India's President, Abdul Kalam, has voiced public concern over Google Maps, an online mapping tool that mixes traditional maps with satellite photographs, via an online interface.
Kalam, talking after a meeting with security officials, said that "developing countries, which are already in danger of terrorist attacks, have been singularly chosen". Kalam went on to talk about setting up new laws to control data dissemination at a national level, and described UN recommendations on the topic 'inadequate'.
A Google spokeswoman said that "Google takes governmental concerns about Google Earth and Google Maps very seriously. Google welcomes dialogue with governments, and we will be happy to talk to Indian authorities about any concerns they may have." The company also added that the images were not live and were often two years or more older.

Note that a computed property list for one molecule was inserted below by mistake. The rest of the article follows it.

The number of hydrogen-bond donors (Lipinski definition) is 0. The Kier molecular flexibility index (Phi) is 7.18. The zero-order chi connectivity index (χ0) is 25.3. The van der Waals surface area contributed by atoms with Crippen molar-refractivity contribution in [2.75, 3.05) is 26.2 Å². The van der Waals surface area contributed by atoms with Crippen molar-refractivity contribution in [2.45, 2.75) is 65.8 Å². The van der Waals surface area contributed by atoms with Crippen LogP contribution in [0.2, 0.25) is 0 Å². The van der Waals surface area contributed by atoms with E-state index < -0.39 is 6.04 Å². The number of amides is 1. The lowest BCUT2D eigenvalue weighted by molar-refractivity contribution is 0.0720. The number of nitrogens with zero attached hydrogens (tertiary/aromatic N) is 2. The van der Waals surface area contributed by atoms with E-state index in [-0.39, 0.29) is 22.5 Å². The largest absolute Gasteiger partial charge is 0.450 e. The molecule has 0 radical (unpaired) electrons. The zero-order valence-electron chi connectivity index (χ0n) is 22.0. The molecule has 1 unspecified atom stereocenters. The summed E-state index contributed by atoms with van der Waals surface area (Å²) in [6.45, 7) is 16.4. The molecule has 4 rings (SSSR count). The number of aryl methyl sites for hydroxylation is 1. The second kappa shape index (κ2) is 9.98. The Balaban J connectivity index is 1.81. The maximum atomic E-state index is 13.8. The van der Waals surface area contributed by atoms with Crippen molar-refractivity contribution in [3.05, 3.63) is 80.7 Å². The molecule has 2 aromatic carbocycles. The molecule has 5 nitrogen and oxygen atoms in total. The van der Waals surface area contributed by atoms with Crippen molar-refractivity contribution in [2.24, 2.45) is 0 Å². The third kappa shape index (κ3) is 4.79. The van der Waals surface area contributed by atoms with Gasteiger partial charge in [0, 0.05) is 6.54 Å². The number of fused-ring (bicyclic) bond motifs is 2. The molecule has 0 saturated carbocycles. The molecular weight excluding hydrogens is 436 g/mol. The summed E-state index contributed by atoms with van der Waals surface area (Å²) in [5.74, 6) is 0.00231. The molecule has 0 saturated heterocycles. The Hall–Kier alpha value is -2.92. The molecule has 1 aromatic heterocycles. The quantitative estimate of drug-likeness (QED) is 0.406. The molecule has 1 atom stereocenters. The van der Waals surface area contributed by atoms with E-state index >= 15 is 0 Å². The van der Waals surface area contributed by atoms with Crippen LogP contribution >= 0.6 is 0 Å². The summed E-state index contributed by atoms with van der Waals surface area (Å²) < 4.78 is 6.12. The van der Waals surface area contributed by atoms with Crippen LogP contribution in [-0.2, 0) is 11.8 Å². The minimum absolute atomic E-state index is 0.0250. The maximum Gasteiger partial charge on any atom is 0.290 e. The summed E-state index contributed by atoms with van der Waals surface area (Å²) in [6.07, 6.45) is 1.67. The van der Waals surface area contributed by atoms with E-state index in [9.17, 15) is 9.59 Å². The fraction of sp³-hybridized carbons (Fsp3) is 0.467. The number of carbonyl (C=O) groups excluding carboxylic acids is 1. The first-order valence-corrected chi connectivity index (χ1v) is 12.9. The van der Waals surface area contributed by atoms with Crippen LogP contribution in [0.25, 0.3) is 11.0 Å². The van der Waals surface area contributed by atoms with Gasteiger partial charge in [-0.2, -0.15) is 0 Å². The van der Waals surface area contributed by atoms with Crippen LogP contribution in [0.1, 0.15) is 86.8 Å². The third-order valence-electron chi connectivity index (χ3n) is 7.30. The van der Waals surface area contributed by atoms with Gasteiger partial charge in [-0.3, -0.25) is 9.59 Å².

India is not the only country that has voiced concerns over Google Maps. South Korea, The Netherlands and the United States government have all raised concern publicly about the potential for abuse. So far, it would appear that only the US government has been successful in forcing the company to edit map images.
Is Google Maps really open to abuse? Perhaps. It is easy, however, to forget that most of the content is already available in one form or another. Google's aim, as stated, is to "build products that organize the world's information"; the company has simply pulled the information together via a very simple tool. One can hardly moan at them for trying.